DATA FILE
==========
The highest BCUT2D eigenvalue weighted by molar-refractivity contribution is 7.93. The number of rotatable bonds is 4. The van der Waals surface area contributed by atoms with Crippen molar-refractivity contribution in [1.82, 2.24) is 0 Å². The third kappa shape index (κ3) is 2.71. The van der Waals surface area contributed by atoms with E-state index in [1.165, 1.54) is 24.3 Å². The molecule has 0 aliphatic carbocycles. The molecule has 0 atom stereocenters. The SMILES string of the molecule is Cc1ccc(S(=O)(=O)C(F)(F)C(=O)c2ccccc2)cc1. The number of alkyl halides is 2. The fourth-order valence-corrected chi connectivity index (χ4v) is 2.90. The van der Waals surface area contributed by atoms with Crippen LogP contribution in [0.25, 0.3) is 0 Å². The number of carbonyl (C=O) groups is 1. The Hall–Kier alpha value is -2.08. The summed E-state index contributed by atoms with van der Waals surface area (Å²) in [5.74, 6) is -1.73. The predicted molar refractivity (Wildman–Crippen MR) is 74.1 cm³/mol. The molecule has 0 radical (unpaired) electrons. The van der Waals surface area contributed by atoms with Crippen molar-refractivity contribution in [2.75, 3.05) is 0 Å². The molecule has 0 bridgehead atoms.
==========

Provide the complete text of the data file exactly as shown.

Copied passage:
The highest BCUT2D eigenvalue weighted by molar-refractivity contribution is 7.93. The number of rotatable bonds is 4. The van der Waals surface area contributed by atoms with Crippen molar-refractivity contribution in [1.82, 2.24) is 0 Å². The third kappa shape index (κ3) is 2.71. The van der Waals surface area contributed by atoms with E-state index in [1.165, 1.54) is 24.3 Å². The molecule has 0 aliphatic carbocycles. The molecule has 0 atom stereocenters. The SMILES string of the molecule is Cc1ccc(S(=O)(=O)C(F)(F)C(=O)c2ccccc2)cc1. The number of alkyl halides is 2. The fourth-order valence-corrected chi connectivity index (χ4v) is 2.90. The van der Waals surface area contributed by atoms with Crippen LogP contribution in [0.25, 0.3) is 0 Å². The number of carbonyl (C=O) groups is 1. The Hall–Kier alpha value is -2.08. The summed E-state index contributed by atoms with van der Waals surface area (Å²) in [5.74, 6) is -1.73. The predicted molar refractivity (Wildman–Crippen MR) is 74.1 cm³/mol. The molecule has 0 radical (unpaired) electrons. The van der Waals surface area contributed by atoms with Crippen molar-refractivity contribution in [2.75, 3.05) is 0 Å². The molecule has 0 bridgehead atoms.